Thursday, March 17, 2016

Japanese Imperial Court Etiquette

Prince Arisugawa Takehito, (1862 – 1913) was the 10th head of a cadet branch of the Japanese imperial family and a career officer in the Imperial Japanese Navy.  Prince Arisugawa was assigned to the escort of Russian Crown Prince Nikolai (who later became Tsar Nicholas II) during his tour of Japan in 1891. While he was in the Prince's charge, Nikolai was wounded in an assassination attempt, called the "Otsu Scandal," which led to a considerable worsening of diplomatic relations between Japan and Russia.

Everyday life of the Japanese court is practically unknown to the public in spite of the increasing enterprise of Japanese journalism, which has made repeated efforts to break down the barrier of excluslveness and mystery that has hitherto guarded all approach to the inner apartments of the Chiyoda palace. 

Invariably these attempts to violate the sanctity of the imperial precincts have ended in failure, and until a short time ago no consecutive and intelligent account of just what actually goes on at court had ever been published. The death of the Emperor Mutauhito, who has now joined the ranks of the Sacred Ancestors with the posthumous title of Meiji Tenno, and the retirement of the lord chamberlain, Prince Tokudaiji, have removed the two greatest obstacles In the way of a more intimate knowledge of palace happenings.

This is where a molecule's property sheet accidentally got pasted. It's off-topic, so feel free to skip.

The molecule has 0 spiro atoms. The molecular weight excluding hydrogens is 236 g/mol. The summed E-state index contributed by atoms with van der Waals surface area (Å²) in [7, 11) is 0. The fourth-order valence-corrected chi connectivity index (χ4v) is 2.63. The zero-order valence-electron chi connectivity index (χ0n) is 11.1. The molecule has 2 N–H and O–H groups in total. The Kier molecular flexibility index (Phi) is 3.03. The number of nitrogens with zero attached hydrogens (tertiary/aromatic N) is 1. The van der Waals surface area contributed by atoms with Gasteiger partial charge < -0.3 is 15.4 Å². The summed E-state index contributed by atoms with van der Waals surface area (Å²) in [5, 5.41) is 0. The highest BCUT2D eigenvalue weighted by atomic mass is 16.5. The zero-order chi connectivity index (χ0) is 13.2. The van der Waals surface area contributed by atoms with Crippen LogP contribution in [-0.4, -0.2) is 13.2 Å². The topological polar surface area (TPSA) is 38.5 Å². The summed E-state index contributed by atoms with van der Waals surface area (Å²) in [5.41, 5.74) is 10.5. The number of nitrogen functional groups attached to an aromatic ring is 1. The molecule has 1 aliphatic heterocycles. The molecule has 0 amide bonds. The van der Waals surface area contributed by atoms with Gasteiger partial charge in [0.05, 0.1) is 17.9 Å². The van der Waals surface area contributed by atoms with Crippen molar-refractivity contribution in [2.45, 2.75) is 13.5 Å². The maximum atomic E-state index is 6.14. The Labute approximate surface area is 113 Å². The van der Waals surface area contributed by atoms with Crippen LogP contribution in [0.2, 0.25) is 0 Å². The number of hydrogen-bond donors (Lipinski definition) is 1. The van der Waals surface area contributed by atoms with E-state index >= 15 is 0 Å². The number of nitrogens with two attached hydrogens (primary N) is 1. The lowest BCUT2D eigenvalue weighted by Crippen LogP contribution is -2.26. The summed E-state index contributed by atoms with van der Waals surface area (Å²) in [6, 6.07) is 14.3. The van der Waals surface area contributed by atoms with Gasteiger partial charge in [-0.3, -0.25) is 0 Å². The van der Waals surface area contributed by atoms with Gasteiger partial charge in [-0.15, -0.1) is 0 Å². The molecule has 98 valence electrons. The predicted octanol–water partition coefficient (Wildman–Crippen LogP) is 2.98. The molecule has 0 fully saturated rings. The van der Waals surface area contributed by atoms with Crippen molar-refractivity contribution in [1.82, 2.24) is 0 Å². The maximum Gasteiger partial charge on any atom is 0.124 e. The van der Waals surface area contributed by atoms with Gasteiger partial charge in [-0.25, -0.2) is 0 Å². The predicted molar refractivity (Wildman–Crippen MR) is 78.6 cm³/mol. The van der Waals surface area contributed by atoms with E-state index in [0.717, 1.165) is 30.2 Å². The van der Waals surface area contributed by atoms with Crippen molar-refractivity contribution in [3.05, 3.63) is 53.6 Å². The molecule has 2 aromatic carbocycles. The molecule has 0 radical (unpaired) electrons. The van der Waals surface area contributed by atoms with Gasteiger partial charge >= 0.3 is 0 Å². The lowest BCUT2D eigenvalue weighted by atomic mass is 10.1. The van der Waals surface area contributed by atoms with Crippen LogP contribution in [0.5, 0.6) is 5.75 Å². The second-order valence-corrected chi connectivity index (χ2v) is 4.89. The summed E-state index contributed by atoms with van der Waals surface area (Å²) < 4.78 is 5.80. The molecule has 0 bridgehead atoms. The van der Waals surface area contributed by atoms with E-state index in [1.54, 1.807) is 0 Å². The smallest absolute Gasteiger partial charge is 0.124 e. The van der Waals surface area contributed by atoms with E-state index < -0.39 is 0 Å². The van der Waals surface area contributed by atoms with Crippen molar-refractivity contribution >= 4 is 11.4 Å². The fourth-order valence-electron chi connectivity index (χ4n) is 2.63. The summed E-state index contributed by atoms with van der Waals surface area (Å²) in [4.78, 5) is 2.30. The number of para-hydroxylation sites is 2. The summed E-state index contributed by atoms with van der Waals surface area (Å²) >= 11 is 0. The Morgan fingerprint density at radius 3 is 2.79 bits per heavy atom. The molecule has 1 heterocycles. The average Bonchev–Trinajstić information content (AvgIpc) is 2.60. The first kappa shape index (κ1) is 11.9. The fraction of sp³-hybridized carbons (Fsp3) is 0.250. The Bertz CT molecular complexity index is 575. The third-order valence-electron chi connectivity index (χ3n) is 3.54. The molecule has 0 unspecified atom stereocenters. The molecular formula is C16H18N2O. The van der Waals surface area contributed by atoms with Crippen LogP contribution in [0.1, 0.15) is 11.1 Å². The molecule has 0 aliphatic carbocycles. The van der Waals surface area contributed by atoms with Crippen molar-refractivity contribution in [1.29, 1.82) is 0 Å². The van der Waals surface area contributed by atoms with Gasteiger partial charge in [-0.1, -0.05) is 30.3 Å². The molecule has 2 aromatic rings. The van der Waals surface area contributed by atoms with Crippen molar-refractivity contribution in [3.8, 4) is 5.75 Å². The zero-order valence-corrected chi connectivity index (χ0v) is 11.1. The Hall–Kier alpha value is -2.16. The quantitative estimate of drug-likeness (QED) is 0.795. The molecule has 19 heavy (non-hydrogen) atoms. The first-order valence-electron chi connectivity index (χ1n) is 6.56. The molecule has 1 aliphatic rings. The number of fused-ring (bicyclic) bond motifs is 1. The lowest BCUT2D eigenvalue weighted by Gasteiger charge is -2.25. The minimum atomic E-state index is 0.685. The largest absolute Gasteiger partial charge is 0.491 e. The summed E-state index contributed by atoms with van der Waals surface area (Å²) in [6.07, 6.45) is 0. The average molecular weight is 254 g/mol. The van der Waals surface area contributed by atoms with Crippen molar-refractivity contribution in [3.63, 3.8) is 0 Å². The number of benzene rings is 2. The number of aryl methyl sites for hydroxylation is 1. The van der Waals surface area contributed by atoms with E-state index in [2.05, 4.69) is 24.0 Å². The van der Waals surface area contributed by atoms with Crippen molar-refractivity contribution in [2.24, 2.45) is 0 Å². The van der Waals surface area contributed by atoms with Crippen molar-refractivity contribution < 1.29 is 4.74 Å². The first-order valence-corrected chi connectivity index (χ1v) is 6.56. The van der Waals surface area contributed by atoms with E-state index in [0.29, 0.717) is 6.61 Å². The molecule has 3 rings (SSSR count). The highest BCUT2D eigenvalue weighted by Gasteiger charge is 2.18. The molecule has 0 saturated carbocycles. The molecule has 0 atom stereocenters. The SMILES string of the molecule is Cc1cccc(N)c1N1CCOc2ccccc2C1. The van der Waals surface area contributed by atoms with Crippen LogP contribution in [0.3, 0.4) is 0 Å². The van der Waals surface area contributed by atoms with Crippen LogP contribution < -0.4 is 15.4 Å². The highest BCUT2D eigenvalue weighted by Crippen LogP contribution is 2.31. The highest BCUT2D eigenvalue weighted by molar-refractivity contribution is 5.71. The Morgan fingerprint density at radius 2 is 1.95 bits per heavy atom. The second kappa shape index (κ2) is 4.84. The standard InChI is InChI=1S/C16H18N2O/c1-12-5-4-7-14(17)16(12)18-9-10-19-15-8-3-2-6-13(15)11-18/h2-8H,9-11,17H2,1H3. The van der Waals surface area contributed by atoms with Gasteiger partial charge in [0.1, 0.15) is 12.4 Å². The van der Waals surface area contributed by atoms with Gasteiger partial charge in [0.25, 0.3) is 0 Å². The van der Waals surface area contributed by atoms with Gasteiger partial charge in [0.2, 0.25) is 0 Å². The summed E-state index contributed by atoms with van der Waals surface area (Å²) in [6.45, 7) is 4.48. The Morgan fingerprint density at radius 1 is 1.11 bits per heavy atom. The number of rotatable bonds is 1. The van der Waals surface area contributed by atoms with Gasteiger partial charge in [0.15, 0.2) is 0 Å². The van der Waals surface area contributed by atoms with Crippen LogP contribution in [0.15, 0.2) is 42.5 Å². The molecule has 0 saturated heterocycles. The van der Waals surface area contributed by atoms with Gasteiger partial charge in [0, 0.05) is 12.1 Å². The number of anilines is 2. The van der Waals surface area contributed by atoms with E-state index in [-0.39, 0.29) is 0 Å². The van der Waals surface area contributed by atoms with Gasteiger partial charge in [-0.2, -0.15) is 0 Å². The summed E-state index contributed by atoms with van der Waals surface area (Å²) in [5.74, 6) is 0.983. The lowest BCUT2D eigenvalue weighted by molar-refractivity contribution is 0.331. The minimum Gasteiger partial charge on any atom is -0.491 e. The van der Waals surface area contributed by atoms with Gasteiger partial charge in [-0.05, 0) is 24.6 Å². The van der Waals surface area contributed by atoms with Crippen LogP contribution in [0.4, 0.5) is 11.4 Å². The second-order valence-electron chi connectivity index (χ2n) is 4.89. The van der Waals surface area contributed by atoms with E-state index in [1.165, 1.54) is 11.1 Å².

The new emperor and his consort, the Empress Sadeko, are much more modern in their ideas and thoughts than the late ruler and it has not taken long for several expressions of their liberal tendencies to become evident. 

The three essentials of palace life would appear to be cleanliness, ceremony and tradition, or rather superstition. The maids who attend on the court ladles during their toilet perform their duties on their knees and on no account must they touch their own lower limbs. Should that accidentally happen, the offending maid must instantly withdraw and undergo a course of purification before she can again appear before her mistress. 

If the rules with regard to the maids of the ladies-in-waiting are so strict, it may be imagined that those with regard to the personal attendants of the sovereigns are even more so. It is, of course, well known that all service before their majesties has to be performed on the knees, and it is not etiquette to approach them except on the knees. Even the physicians who attended on the late emperor during his last illness were not exempted from this rule. 

It is also common knowledge that no one may touch the Imperial person with ungloved hands Last July Drs. Imura and Aoyama obtained permission for the first time to take the Imperial pulse without interposition of a piece of silk between their fingers and the patient's wrist, while for the first time on record medical instruments were applied to the Imperial body. This rule is equally strict for the ladies-in-waiting, and especially so when in attendance on their majesties when bathing or at their toilet. —The Mariposa Gazette, 1913

Etiquette Enthusiast Maura J Graber is the Site Moderator and Editor for the Etiquipedia© Etiquette Encyclopedia